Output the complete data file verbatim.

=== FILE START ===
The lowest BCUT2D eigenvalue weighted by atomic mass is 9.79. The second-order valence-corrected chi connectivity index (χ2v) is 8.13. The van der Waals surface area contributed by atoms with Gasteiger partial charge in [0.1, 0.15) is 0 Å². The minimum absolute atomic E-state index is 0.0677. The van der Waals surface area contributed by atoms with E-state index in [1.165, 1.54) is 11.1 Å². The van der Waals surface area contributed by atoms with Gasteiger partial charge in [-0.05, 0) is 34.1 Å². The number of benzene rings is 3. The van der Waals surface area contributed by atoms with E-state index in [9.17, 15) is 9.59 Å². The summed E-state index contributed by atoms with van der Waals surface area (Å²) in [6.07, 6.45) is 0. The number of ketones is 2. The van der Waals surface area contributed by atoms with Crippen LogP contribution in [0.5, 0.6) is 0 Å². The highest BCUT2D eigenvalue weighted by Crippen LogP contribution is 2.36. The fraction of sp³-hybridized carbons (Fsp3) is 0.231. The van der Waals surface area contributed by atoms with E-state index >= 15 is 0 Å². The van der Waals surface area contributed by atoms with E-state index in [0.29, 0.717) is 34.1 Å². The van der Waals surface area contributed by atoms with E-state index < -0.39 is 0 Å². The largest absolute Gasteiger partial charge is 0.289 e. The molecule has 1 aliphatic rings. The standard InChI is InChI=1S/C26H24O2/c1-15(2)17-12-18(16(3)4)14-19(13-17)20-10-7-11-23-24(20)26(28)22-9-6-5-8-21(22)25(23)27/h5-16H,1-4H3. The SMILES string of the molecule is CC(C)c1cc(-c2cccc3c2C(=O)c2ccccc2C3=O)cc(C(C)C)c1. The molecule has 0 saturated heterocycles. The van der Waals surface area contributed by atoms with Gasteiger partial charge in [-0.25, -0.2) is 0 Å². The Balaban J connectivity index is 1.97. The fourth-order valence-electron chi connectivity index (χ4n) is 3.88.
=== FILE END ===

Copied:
The lowest BCUT2D eigenvalue weighted by atomic mass is 9.79. The second-order valence-corrected chi connectivity index (χ2v) is 8.13. The van der Waals surface area contributed by atoms with Gasteiger partial charge in [0.1, 0.15) is 0 Å². The minimum absolute atomic E-state index is 0.0677. The van der Waals surface area contributed by atoms with E-state index in [1.165, 1.54) is 11.1 Å². The van der Waals surface area contributed by atoms with Gasteiger partial charge in [-0.05, 0) is 34.1 Å². The number of benzene rings is 3. The van der Waals surface area contributed by atoms with E-state index in [9.17, 15) is 9.59 Å². The summed E-state index contributed by atoms with van der Waals surface area (Å²) in [6.07, 6.45) is 0. The number of ketones is 2. The van der Waals surface area contributed by atoms with Crippen LogP contribution in [0.5, 0.6) is 0 Å². The highest BCUT2D eigenvalue weighted by Crippen LogP contribution is 2.36. The fraction of sp³-hybridized carbons (Fsp3) is 0.231. The van der Waals surface area contributed by atoms with E-state index >= 15 is 0 Å². The van der Waals surface area contributed by atoms with E-state index in [0.29, 0.717) is 34.1 Å². The van der Waals surface area contributed by atoms with E-state index < -0.39 is 0 Å². The largest absolute Gasteiger partial charge is 0.289 e. The molecule has 1 aliphatic rings. The standard InChI is InChI=1S/C26H24O2/c1-15(2)17-12-18(16(3)4)14-19(13-17)20-10-7-11-23-24(20)26(28)22-9-6-5-8-21(22)25(23)27/h5-16H,1-4H3. The SMILES string of the molecule is CC(C)c1cc(-c2cccc3c2C(=O)c2ccccc2C3=O)cc(C(C)C)c1. The molecule has 0 saturated heterocycles. The van der Waals surface area contributed by atoms with Gasteiger partial charge in [-0.25, -0.2) is 0 Å². The Balaban J connectivity index is 1.97. The fourth-order valence-electron chi connectivity index (χ4n) is 3.88.